The Committee In Solidarity with the People of El Salvador reports that, “We are very sad to inform you that another anti-mining activist has been assassinated in Cabañas, El Salvador.”
“On Saturday (December 26), Dora ‘Alicia’ Recinos Sorto was shot by hitmen as she returned from washing clothes in the river. She was 32 years old and 8 months pregnant.”
“This follows the killings of two other prominent anti-mining activists this year: Ramiro Rivera (who was) shot dead in an ambush on December 20 and Marcelo Rivera (who was) disappeared, tortured, and ultimately found dead in June.”
THE THREAT TO WATER BY MINING OPERATIONS Since 2005, many residents of Cabañas have been trying to stop the El Dorado gold mine.
They are concerned the mine will threaten local water supplies and ruin their ability to grow crops.
As noted in a May 2009 campaign blog, Rodolfo Calles, a coordinator for the church-funded organization Caritas, says, “El Salvador is very small and all mining projects are near the Lempa River, which is the country’s main water source.”
A Miami Herald article further explains that, “The 320-kilometer Lempa is one of Central America’s longest, snaking through Guatemala and Honduras before flowing into El Salvador’s Pacific. With a basin that covers half of El Salvador, the river irrigates the country’s farming industry and supplies drinking water to more than half of residents in greater San Salvador.”
A February 2008, Inter Press Service article also reported that, “Peasant farmers from the northern Salvadoran province of Cabañas fear that mining operations planned for the region will consume 30,000 litres of water a day, drawn from the same sources that currently provide local residents with water only once a week.”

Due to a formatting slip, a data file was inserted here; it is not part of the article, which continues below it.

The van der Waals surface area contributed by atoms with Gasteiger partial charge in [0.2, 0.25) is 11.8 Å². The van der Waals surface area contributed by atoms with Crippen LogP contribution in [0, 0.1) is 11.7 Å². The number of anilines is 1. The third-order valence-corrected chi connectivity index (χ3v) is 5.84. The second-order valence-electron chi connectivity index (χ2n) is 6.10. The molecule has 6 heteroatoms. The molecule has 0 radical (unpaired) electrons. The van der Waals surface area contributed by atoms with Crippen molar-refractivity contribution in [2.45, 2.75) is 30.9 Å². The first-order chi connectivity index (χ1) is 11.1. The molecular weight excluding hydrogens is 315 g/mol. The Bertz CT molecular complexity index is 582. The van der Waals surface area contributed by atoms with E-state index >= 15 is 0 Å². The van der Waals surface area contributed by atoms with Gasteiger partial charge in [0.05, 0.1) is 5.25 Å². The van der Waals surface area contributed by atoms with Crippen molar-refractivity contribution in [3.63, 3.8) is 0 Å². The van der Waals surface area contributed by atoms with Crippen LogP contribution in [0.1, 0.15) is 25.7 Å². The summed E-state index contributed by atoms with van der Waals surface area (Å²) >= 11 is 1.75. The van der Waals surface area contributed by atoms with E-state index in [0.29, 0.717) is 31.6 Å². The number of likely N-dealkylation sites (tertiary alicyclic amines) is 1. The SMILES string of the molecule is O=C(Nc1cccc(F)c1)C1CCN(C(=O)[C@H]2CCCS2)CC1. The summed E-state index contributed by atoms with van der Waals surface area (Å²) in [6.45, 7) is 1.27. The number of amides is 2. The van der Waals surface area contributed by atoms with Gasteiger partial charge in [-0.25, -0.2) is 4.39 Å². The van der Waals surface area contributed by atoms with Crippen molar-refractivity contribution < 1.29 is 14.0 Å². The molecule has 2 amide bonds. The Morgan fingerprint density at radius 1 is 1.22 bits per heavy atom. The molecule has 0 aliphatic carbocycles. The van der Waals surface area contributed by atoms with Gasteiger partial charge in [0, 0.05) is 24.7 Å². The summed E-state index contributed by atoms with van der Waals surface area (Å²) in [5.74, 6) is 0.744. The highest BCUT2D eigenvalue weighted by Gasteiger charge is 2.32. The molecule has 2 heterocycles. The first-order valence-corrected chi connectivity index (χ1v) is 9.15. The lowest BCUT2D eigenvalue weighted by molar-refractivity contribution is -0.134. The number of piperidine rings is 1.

The El Dorado gold mine is owned by the Vancouver-based Pacific Rim Mining Company.
Acknowledging the environmental concerns, the Ministry of Environment in El Salvador denied Pacific Rim the permits for the mine in 2007. The company (through its US-based subsidiary) responded in 2008 with a $77 million challenge against the government under CAFTA, the U.S.-Central America Free Trade Agreement.
The Miami Herald reports that, “The case is among the first international investment disputes under the Central American Free-Trade Agreement…”
Alexis Stoumbelis of the Committee In Solidarity with the People of El Salvador summed up the challenge when she asked on Democracy Now!, “Does El Salvador, do the other countries in Central America, have the right to enforce their own environmental laws, or do transnational corporations get to rule?”
After the murder of Ramiro Rivera Gomez (and just prior to the murder of Dora ‘Alicia’ Recinos Sorto), the Committee In Solidarity with the People of El Salvador issued an action alert calling on “the Salvadoran authorities to carry out an exhaustive investigation of these crimes and their motives.”
That action alert is at http://www.cispes.org/index.php?option=com_content&task=view&id=648&Itemid=1.
It has been reported on Democracy Now! that the left-wing president of El Salvador Mauricio Funes (who took office on June 1) has now vowed a full investigation of these murders.
To see our May 2008 ‘ACTION ALERT: Stop Pacific Rim gold mining in San Isidro-Cabanas’, please go to http://canadians.org/action/2008/09-May-08.html.
You can find about more about the situation in this Democracy Now! video transcript at http://www.democracynow.org/2009/12/29/anti_mining_activists_killed_in_el.
You can also learn more in Stuart Trew’s trade blog at http://canadians.org/tradeblog/?p=526.
To read the 27-page environmental impact assessment by independent hydrogeologist Robert Moran on the El Dorado project, go to the MiningWatch Canada website at http://www.miningwatch.ca/updir/Technical_Review_El_Dorado_EIA.pdf.
For the latest updates, go to www.cispes.org.